A recent study shows that car insurance policyholders in Suffolk County have saved more than $379 million dollars over the past 10 years, in part as a result of investigations and prosecutions targeting fraudulent claims, District Attorney Daniel F. Conley said.
“When scammers file fraudulent claims, honest policyholders are left holding the bag,” Conley said. “Hardworking men and women pay higher premiums to cover all those losses. But the work we’ve done to target insurance fraud has driven bogus claims down and saved hundreds of millions of dollars for the people of Boston and Suffolk County in the process.”
The multi-year retrospective report on the Community Insurance Fraud Initiative shows major declines in Boston, Chelsea, and Revere in:
The rate of reported injuries per car accident,
Total written insurance premiums,
Average written premiums, and
Annual billings by “high-volume” chiropractors and physical therapists
The findings come after a long-term review by the Automobile Insurers Bureau of Massachusetts and the Insurance Fraud Bureau of Massachusetts of the CIFI program, launched in the aftermath of a 2003 car crash that was staged to support subsequent fraudulent insurance claims but ended up killing a 65-year-old grandmother. The program began in Lawrence but soon expanded to include 13 CIFI regions statewide.
In Boston, the rate of injury claims per 100 accidents dropped by more than 50% from 81.5 in 2003 to 39 in 2011. Total written premiums dropped from almost $334 million to less than $309 million during the same period, average written premiums fell from a high of $1,653 to a low of $1,279, and annual billings by chiropractors and physical therapists who billed more than $100,000 per year fell from 131 to 80.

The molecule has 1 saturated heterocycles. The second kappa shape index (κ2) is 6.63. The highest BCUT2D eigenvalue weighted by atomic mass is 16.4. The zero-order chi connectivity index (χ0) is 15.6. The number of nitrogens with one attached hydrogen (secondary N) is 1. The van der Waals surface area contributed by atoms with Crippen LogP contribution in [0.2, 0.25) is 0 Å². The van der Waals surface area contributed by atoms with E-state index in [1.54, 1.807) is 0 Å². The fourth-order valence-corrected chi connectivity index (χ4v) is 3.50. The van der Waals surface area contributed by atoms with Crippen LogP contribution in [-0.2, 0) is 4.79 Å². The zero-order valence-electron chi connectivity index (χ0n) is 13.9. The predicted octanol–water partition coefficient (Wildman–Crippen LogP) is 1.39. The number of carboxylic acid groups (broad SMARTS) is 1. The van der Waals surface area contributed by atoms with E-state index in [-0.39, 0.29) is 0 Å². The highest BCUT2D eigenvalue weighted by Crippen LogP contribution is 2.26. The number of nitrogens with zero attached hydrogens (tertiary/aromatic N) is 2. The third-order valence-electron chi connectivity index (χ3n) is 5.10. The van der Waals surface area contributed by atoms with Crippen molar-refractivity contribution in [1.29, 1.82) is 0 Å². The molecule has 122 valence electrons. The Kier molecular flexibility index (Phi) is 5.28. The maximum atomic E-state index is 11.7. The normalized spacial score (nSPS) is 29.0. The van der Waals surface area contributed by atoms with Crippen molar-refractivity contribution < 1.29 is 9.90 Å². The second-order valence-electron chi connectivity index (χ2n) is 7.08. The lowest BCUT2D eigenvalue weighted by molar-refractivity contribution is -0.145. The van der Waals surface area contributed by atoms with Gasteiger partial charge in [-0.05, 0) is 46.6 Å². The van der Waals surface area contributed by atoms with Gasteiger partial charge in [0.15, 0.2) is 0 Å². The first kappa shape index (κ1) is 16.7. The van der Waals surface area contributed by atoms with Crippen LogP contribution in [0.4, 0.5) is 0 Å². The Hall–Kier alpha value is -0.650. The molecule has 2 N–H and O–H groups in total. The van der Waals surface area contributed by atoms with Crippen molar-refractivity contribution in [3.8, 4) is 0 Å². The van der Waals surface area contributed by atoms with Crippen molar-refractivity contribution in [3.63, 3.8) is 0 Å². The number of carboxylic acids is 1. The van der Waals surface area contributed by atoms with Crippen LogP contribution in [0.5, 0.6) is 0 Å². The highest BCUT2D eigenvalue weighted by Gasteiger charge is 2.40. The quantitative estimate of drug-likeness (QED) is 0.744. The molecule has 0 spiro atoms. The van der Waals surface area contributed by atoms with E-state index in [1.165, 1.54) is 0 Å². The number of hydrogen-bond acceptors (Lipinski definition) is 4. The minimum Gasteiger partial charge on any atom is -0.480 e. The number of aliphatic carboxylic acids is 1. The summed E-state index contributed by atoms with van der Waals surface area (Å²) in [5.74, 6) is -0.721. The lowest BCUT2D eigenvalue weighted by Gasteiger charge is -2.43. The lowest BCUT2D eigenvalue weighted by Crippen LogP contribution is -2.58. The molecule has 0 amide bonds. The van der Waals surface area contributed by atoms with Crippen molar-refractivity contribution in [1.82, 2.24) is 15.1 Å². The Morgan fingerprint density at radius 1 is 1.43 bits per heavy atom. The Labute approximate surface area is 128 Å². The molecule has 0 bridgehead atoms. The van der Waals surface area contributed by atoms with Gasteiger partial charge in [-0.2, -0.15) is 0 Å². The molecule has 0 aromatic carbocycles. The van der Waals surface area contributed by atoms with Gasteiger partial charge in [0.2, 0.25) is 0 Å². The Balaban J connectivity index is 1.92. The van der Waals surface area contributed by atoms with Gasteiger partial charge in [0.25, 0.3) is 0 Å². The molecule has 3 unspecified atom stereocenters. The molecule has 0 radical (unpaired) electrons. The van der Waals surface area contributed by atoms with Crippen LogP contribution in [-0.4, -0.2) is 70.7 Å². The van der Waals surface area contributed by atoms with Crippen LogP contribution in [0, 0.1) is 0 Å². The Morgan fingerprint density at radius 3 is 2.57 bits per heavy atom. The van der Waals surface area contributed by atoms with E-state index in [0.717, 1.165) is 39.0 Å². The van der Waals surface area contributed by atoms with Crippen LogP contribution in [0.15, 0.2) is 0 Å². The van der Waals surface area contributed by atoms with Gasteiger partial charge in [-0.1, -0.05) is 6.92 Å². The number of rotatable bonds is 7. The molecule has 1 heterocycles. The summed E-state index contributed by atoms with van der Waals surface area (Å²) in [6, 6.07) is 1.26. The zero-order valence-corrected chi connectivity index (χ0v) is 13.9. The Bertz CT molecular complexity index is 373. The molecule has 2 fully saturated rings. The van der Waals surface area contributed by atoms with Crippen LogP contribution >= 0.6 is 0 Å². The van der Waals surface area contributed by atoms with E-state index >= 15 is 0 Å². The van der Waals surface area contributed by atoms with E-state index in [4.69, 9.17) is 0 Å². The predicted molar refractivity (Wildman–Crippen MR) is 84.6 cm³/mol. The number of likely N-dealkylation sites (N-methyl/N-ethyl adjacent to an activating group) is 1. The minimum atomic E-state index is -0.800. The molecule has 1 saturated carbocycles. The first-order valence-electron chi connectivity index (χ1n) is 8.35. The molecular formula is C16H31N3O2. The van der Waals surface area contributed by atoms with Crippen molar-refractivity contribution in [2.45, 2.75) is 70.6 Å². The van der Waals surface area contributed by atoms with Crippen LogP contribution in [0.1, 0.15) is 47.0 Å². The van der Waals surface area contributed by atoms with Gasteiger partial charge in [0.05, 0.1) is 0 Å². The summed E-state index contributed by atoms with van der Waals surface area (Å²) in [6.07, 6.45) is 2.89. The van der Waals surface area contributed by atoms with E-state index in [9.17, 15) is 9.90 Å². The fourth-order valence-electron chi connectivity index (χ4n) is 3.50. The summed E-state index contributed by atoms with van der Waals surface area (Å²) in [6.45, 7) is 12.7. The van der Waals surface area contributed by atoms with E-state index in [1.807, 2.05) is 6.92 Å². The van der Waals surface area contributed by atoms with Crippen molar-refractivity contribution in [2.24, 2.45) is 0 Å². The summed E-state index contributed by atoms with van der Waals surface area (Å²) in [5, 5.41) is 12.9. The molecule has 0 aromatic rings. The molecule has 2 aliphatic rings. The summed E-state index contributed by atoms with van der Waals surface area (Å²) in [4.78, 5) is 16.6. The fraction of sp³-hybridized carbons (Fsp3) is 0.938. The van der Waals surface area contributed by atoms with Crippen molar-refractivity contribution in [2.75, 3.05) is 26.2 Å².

Of 1,917 defendants charged with insurance fraud statewide in connection with the CIFI program, 488 of them – better than 25% – were prosecuted in Boston. But by far, the greatest effect of the CIFI program was the cumulative savings of $346,892,292 by Boston policyholders. That number accounts for 39.6% of almost $875 million saved statewide since the CIFI program began.
“The individuals who commit insurance fraud are being prosecuted, their claims are being rejected, and the general public is reaping the benefits,” Conley said. “There’s a strong deterrent effect at work here.”
The Chelsea/Revere CIFI region was introduced in 2006, and statisticians reviewed data from before and after its implementation. The area’s injury claim rate fell from about 55% to less than 35% from 2003 to 2011; total written premiums fell from about $56 million to about $53 million; average written premiums fell from $1,545 to $1,486; and the number of high-volume chiropractors and physical therapists fell from 19 to just 8. The savings to Chelsea and Revere policyholders reached $32,427,504 after just six years.
Cases of insurance fraud in Suffolk County are reviewed for indictment by the DA’s Special Prosecutions Unit, which investigates and prosecutes fraud, corruption, white-collar crime, and associated offenses. Even when those cases are not indicted, senior SPU prosecutors lend assistance and advice to prosecutors in Suffolk County’s nine district and municipal courts as they seek the best and most appropriate result for each case.
Conley noted the tremendous contribution of the Automobile Insurers Bureau, Insurance Fraud Bureau, Attorney General Martha Coakley’s office, and State, Boston, Chelsea, and Revere police in identifying cases of insurance fraud, assisting in the prosecution of those cases, and lowering the cost of Suffolk County’s auto insurance policies.